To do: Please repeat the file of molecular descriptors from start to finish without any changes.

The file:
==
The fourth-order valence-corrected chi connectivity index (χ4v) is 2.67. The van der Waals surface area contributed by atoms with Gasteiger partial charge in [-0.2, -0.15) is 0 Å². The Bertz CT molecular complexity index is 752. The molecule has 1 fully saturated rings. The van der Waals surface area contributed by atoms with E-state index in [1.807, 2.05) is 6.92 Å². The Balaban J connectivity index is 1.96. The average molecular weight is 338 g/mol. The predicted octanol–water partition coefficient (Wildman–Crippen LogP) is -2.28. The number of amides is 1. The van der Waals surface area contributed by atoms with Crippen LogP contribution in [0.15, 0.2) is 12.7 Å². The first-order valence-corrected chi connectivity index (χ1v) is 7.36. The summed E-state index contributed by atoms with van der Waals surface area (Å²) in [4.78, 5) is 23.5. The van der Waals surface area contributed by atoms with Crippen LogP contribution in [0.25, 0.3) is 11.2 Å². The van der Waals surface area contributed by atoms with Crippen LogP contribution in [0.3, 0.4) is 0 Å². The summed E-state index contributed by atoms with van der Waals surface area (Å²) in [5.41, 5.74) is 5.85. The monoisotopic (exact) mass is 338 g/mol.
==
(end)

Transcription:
The fourth-order valence-corrected chi connectivity index (χ4v) is 2.67. The van der Waals surface area contributed by atoms with Gasteiger partial charge in [-0.2, -0.15) is 0 Å². The Bertz CT molecular complexity index is 752. The molecule has 1 fully saturated rings. The van der Waals surface area contributed by atoms with E-state index in [1.807, 2.05) is 6.92 Å². The Balaban J connectivity index is 1.96. The average molecular weight is 338 g/mol. The predicted octanol–water partition coefficient (Wildman–Crippen LogP) is -2.28. The number of amides is 1. The van der Waals surface area contributed by atoms with Crippen LogP contribution in [0.15, 0.2) is 12.7 Å². The first-order valence-corrected chi connectivity index (χ1v) is 7.36. The summed E-state index contributed by atoms with van der Waals surface area (Å²) in [4.78, 5) is 23.5. The van der Waals surface area contributed by atoms with Crippen LogP contribution in [0.25, 0.3) is 11.2 Å². The van der Waals surface area contributed by atoms with Crippen LogP contribution in [0.3, 0.4) is 0 Å². The summed E-state index contributed by atoms with van der Waals surface area (Å²) in [5.41, 5.74) is 5.85. The monoisotopic (exact) mass is 338 g/mol.